Sunday, July 2, 2017

The Philosophy of Choice (I): The idea of choice

The Philosophy of Choice - George J. Dance, Nolan Chart:

The Idea of choice 

Choice, according to the (Oxford Canadian) dictionary, means both “an act or instance of choosing between alternatives” and “a range from which to choose.” “To choose” means to “select from a number of alternatives,” “decide,” “like,” and “prefer.”

Human choice is always individual, as only individuals can choose. Human ingenuity has devised many means of collective decision making, but the value of these comes from nothing more than the individual choices of those who propose and agree to them. Libertarians consider the recognition of, respect for, and defense of individual human choice to be the highest political good.

Why the highest good? Because choice appears necessary for so many other things that we consider good. Indeed, it is hard to separate the idea of choice from that of good: If you or I consider something (X) to be good, that is only because you or I have chosen X as a good; believing that X is a good necessarily also means believing that choosing X is good. Whatever we value in life, we value by our own choice, and in valuing it we also value our own choosing, and our own ability to choose.

Choice is valuable not only for you and me, but for everyone. Respecting the choices of our friends, family, neighbors — indeed, of any or all of humanity — seems essential to respecting them as persons. Honoring the choices of other people looks like a necessary part of the idea of morality, and, in turn, of the ideas of social peace and harmony.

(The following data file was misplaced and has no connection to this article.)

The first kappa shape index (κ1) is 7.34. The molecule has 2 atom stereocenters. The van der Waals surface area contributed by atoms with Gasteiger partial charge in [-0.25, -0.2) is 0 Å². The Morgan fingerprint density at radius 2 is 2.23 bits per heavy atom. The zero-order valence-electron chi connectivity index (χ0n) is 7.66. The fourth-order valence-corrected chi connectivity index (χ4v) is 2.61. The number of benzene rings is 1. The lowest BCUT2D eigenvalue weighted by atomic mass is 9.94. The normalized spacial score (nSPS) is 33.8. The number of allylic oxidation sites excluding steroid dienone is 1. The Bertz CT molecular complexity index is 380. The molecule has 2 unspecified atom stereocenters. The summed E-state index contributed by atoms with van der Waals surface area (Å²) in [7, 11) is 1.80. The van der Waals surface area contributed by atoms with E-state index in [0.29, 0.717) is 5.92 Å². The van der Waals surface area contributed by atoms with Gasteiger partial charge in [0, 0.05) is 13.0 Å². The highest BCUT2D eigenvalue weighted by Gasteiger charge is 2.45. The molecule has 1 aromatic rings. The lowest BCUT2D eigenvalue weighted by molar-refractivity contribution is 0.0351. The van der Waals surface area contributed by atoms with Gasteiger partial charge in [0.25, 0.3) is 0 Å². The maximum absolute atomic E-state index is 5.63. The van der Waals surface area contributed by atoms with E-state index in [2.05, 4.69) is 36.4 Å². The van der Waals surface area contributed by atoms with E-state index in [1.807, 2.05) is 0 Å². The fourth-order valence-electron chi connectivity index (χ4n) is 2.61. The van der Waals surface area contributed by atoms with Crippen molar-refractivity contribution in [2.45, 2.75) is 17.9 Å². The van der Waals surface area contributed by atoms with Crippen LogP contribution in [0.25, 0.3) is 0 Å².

Equally, choice seems integral to the idea of justice. Phrases like “he brought it on himself” or “you made your bed, now lie in it” reflect a basic intuition that it is just for people to experience the consequences of their own choices. Similarly, we consider it unjust to hold people responsible for actions they did not choose to commit, or had no choice but to commit.

Choice is also necessary to the idea of liberty or freedom. What libertarian philosophers like Jan Narveson call the “general right to liberty” is nothing more or less than the liberty to decide, speak, and act by one’s own choice.

As well, choice seems essential to human progress and abundance. Without the ability of humans to imagine and act on preferred alternatives, we would literally still be living in caves. All creativity, all advancement, every new idea and invention, exists only because of the power of choice. The market and the price system — an economy directed by nothing more than individual choices — makes those ideas and inventions widely available, empowering us to live without the age-old fears of starvation, poverty, and disease.

Continued - Part II here 

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